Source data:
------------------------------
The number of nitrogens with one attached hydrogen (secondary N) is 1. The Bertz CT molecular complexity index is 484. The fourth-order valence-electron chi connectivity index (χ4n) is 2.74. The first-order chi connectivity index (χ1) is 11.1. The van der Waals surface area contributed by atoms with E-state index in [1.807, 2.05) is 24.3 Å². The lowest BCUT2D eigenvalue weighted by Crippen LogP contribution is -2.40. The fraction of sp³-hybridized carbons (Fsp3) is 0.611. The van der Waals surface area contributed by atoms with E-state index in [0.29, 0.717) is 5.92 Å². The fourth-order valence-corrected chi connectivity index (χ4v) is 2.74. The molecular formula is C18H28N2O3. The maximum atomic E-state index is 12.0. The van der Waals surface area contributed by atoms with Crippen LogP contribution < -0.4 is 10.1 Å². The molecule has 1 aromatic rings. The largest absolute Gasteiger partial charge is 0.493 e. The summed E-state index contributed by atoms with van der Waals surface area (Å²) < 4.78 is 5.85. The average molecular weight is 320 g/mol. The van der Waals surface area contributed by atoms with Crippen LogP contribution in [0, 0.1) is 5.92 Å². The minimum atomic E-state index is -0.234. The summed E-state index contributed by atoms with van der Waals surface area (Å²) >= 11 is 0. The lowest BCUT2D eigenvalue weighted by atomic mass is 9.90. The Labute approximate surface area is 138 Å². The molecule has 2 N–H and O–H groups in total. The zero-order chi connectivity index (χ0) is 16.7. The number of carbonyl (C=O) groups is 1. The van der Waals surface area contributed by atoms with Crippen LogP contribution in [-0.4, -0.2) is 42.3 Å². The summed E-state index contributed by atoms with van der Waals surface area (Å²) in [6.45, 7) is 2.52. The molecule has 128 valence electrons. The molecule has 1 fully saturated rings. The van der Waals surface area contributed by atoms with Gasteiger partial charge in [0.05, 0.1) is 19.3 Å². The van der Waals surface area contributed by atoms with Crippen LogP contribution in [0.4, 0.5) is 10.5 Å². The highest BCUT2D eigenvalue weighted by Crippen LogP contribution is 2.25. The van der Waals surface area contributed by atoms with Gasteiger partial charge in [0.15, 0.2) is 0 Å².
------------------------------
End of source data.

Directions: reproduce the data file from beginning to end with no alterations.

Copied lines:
The number of nitrogens with one attached hydrogen (secondary N) is 1. The Bertz CT molecular complexity index is 484. The fourth-order valence-electron chi connectivity index (χ4n) is 2.74. The first-order chi connectivity index (χ1) is 11.1. The van der Waals surface area contributed by atoms with E-state index in [1.807, 2.05) is 24.3 Å². The lowest BCUT2D eigenvalue weighted by Crippen LogP contribution is -2.40. The fraction of sp³-hybridized carbons (Fsp3) is 0.611. The van der Waals surface area contributed by atoms with E-state index in [0.29, 0.717) is 5.92 Å². The fourth-order valence-corrected chi connectivity index (χ4v) is 2.74. The molecular formula is C18H28N2O3. The maximum atomic E-state index is 12.0. The van der Waals surface area contributed by atoms with Crippen LogP contribution < -0.4 is 10.1 Å². The molecule has 1 aromatic rings. The largest absolute Gasteiger partial charge is 0.493 e. The summed E-state index contributed by atoms with van der Waals surface area (Å²) < 4.78 is 5.85. The average molecular weight is 320 g/mol. The van der Waals surface area contributed by atoms with Crippen LogP contribution in [0, 0.1) is 5.92 Å². The minimum atomic E-state index is -0.234. The summed E-state index contributed by atoms with van der Waals surface area (Å²) >= 11 is 0. The lowest BCUT2D eigenvalue weighted by atomic mass is 9.90. The Labute approximate surface area is 138 Å². The molecule has 2 N–H and O–H groups in total. The zero-order chi connectivity index (χ0) is 16.7. The number of carbonyl (C=O) groups is 1. The van der Waals surface area contributed by atoms with Crippen LogP contribution in [-0.4, -0.2) is 42.3 Å². The summed E-state index contributed by atoms with van der Waals surface area (Å²) in [6.45, 7) is 2.52. The molecule has 128 valence electrons. The molecule has 1 fully saturated rings. The van der Waals surface area contributed by atoms with Gasteiger partial charge in [0.05, 0.1) is 19.3 Å². The van der Waals surface area contributed by atoms with Crippen LogP contribution in [0.4, 0.5) is 10.5 Å². The highest BCUT2D eigenvalue weighted by Crippen LogP contribution is 2.25. The van der Waals surface area contributed by atoms with Gasteiger partial charge in [0.15, 0.2) is 0 Å².